Martial law declared in parts of Myanmar

WION Web Team
Yangon, MyanmarUpdated: Feb 08, 2021, 06:10 PM IST


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Under the law, people are banned from protesting or gathering in groups of more than five. Additionally, a curfew will run from 8 pm until 4 am.

Martial law was declared on Monday in seven townships in Myanmar's second biggest city, Mandalay.

Under the law, people are banned from protesting or gathering in groups of more than five. Additionally, a curfew will run from 8 pm until 4 am, the general administration department said in a statement.

Tens of thousands of people joined a third day of street demonstrations in towns and cities across the country to denounce the military for its seizure of power last Monday. People have also been protesting on the streets against the arrest of elected leader Aung San Suu Kyi.

Earlier in the day, Myanmar police warned protesters to disperse or face force shortly after state television signalled impending action to stifle mass demonstrations.

In the capital Naypyitaw, three lines of police in riot gear could be seen across a road as protesters chanted anti-coup slogans and told police they should serve the people not the military.

Police placed a sign in the road saying that live ammunition could be used if demonstrators breached the third line of officers.

Calls to join protests and to back a campaign of civil disobedience have grown louder and more organised since the coup, which drew widespread international condemnation.

In Yangon, a group of saffron-robed monks, who have a history of rallying community action in the overwhelmingly Buddhist country, marched in the vanguard of protests with workers and students. They flew multicoloured Buddhist flags alongside red banners in the colour of Suu Kyi`s National league for Democracy (NLD), which won a landslide election in November.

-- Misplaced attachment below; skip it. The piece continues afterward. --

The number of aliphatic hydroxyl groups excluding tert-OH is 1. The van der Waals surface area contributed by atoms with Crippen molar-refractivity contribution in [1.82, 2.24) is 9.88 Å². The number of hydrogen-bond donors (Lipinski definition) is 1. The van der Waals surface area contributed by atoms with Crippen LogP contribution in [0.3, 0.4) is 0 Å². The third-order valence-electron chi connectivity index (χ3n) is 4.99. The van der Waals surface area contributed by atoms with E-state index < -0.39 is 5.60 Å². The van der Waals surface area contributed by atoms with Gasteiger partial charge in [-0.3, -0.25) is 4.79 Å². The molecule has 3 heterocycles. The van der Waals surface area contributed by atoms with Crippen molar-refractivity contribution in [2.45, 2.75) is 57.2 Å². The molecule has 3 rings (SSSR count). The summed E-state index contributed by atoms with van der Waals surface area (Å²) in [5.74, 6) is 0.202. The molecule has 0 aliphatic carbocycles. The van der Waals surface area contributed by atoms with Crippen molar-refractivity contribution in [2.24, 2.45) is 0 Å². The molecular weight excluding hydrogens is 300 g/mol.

The protests are the biggest since the "Saffron Revolution" led by monks in 2007, which led over subsequent years to the military`s gradual withdrawal from politics after decades of direct rule, a process brought to a jarring halt by the February 1 coup.

The government lifted a day-long internet ban at the weekend. The block had prompted even more anger in a country fearful of returning to the isolation and poverty before the transition to democracy began in 2011.

Suu Kyi won the Nobel Peace Prize in 1991 for campaigning for democracy and spent nearly 15 years under house arrest as she struggled to end almost half a century of army rule.

The 75-year-old has been kept incommunicado since army chief General Min Aung Hlaing seized power in the early hours of February 1 to counter what the military said was widespread fraud in the Nov. 8 election. The election commission rejected complaints of fraud.

Suu Kyi faces charges of illegally importing six walkie-talkies and is being held in police detention until February 15. Her lawyer said he has not been allowed to see her.

The daughter of the former British colony’s independence hero Aung San, Suu Kyi remains hugely popular at home despite damage to her international reputation over the plight of the Muslim Rohingya minority.